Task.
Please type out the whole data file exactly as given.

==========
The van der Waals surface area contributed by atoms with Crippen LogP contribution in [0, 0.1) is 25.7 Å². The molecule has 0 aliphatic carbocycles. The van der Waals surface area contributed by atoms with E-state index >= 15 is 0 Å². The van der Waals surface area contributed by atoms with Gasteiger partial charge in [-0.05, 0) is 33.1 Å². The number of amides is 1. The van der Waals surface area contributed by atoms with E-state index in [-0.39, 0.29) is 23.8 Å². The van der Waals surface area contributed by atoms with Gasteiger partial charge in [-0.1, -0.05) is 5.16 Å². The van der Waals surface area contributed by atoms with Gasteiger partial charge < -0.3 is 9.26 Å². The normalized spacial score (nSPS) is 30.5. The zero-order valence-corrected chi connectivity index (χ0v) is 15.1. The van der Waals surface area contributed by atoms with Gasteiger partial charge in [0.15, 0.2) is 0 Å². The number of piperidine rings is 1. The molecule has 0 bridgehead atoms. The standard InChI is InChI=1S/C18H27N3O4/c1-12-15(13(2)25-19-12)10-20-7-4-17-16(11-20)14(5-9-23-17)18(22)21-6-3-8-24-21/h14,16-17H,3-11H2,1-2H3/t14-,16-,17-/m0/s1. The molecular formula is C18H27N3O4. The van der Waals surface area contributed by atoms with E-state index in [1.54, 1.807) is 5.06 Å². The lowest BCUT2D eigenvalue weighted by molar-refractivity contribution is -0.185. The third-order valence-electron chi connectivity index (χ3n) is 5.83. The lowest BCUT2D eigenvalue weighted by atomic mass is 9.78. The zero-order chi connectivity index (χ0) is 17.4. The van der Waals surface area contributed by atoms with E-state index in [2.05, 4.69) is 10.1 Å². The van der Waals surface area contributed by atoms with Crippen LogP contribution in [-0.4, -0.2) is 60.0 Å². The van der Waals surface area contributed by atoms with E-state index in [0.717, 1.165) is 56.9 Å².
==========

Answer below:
The van der Waals surface area contributed by atoms with Crippen LogP contribution in [0, 0.1) is 25.7 Å². The molecule has 0 aliphatic carbocycles. The van der Waals surface area contributed by atoms with E-state index >= 15 is 0 Å². The van der Waals surface area contributed by atoms with Gasteiger partial charge in [-0.05, 0) is 33.1 Å². The number of amides is 1. The van der Waals surface area contributed by atoms with E-state index in [-0.39, 0.29) is 23.8 Å². The van der Waals surface area contributed by atoms with Gasteiger partial charge in [-0.1, -0.05) is 5.16 Å². The van der Waals surface area contributed by atoms with Gasteiger partial charge < -0.3 is 9.26 Å². The normalized spacial score (nSPS) is 30.5. The zero-order valence-corrected chi connectivity index (χ0v) is 15.1. The van der Waals surface area contributed by atoms with Gasteiger partial charge in [0.15, 0.2) is 0 Å². The number of piperidine rings is 1. The molecule has 0 bridgehead atoms. The standard InChI is InChI=1S/C18H27N3O4/c1-12-15(13(2)25-19-12)10-20-7-4-17-16(11-20)14(5-9-23-17)18(22)21-6-3-8-24-21/h14,16-17H,3-11H2,1-2H3/t14-,16-,17-/m0/s1. The molecular formula is C18H27N3O4. The van der Waals surface area contributed by atoms with E-state index in [1.54, 1.807) is 5.06 Å². The lowest BCUT2D eigenvalue weighted by molar-refractivity contribution is -0.185. The third-order valence-electron chi connectivity index (χ3n) is 5.83. The lowest BCUT2D eigenvalue weighted by atomic mass is 9.78. The zero-order chi connectivity index (χ0) is 17.4. The van der Waals surface area contributed by atoms with E-state index in [2.05, 4.69) is 10.1 Å². The van der Waals surface area contributed by atoms with Crippen LogP contribution in [-0.4, -0.2) is 60.0 Å². The van der Waals surface area contributed by atoms with E-state index in [0.717, 1.165) is 56.9 Å².